December 5, 2013 / Manchester, England
Hi, my name is Dawn Vago. I am 33 years old. I currently live in Warrington near Manchester in the northwest of England. I am a singer/entertainer, and I have complete androgen insensitivity syndrome. I strongly identify as a woman effected by an intersex condition, and I am very proud of who I am and who I’ve become to this day.
It’s not been an easy journey. I was told from a very early age that I was "different". I don’t like this phrase because no one’s different. We’re all unique. Everybody has their own story. Everybody has their own life, and everyone should be allowed to live it the way that their life was intended, to them.
My parents were told when I was a child that I had testes and that they had to be removed because simply if they weren’t then I could develop serious illnesses that would effect and end my life, surely. So, I had them removed, and I was also told I was the only one in the country, or the vicinity of the area, that had something similar to this. There were no support groups, there was no one that I could identify with, there was no one I could talk to. More importantly, there was no one for my parents to identify with, there was no one for my parents to speak to, so they had to raise me in the best conditions and environment that they could. I was very lucky to be raised in an environment full of love, openness, understanding, and care.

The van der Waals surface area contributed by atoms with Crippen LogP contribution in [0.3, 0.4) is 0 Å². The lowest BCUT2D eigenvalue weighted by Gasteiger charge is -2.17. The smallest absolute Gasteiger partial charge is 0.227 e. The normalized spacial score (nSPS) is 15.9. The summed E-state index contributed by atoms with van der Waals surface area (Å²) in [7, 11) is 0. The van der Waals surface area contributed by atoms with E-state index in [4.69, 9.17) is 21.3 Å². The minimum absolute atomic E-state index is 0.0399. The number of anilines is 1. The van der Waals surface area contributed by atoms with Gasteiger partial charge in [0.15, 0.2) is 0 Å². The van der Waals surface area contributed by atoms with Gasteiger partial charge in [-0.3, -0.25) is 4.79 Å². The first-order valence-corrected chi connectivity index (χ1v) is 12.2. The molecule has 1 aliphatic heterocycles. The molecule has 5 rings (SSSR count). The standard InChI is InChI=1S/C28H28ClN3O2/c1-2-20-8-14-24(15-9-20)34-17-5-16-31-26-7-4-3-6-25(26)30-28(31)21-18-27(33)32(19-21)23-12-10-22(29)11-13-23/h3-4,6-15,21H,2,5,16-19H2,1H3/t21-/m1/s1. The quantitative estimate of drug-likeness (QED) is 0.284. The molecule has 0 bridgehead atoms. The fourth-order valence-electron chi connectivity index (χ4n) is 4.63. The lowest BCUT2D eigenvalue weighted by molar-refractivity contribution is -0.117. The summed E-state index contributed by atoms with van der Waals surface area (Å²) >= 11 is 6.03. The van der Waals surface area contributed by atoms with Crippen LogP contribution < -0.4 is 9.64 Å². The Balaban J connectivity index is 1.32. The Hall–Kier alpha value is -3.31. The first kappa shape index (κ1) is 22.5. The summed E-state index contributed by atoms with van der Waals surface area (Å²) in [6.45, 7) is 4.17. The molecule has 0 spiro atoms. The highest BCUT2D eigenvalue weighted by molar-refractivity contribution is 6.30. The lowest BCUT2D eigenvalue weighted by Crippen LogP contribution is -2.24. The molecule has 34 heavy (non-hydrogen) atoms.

Unfortunately, I did not receive the same care and attention from the medical profession. I felt that they held quite a bit back. Now, when I was in my very early to mid-teens after having a very serious talk with my doctor … I had a boyfriend, I had a school crush I guess you could say, and I told my doctor. I was elated, I was a young girl, ‘finally with a boyfriend!’ and I wanted to tell everyone. When she found out about this she very quickly and nervously looked to another doctor and I was escorted into another room where I was then put on to the table. I was then … how shall I say? I had something inserted into me. I was then told this would have to be done on a regular basis as I had a shallow vagina. This affected me greatly, emotionally, and intimately. It wasn’t something that I wanted to have done to me at 14 years of age.
It’s not been so easy over the years, and I finally found a support group in my early 20’s. I met other people like myself and I realized there are 1 in 2000 effected with this, and it blew my mind. I was so happy, so, so unbelievably happy, but then that turned to anger: Why was I not told? Why had that been kept from me? Why were my parents not told this? Why did I grow up in a world of shadow and shame? It should not have been like that.
I just think we all need to unite, be together, come together in love, support, understanding, care for each other, be there to lean on each other when we need it, and to move the world forward into a position where children and parents do not feel alone and alienated. No Body Is Shameful®. ©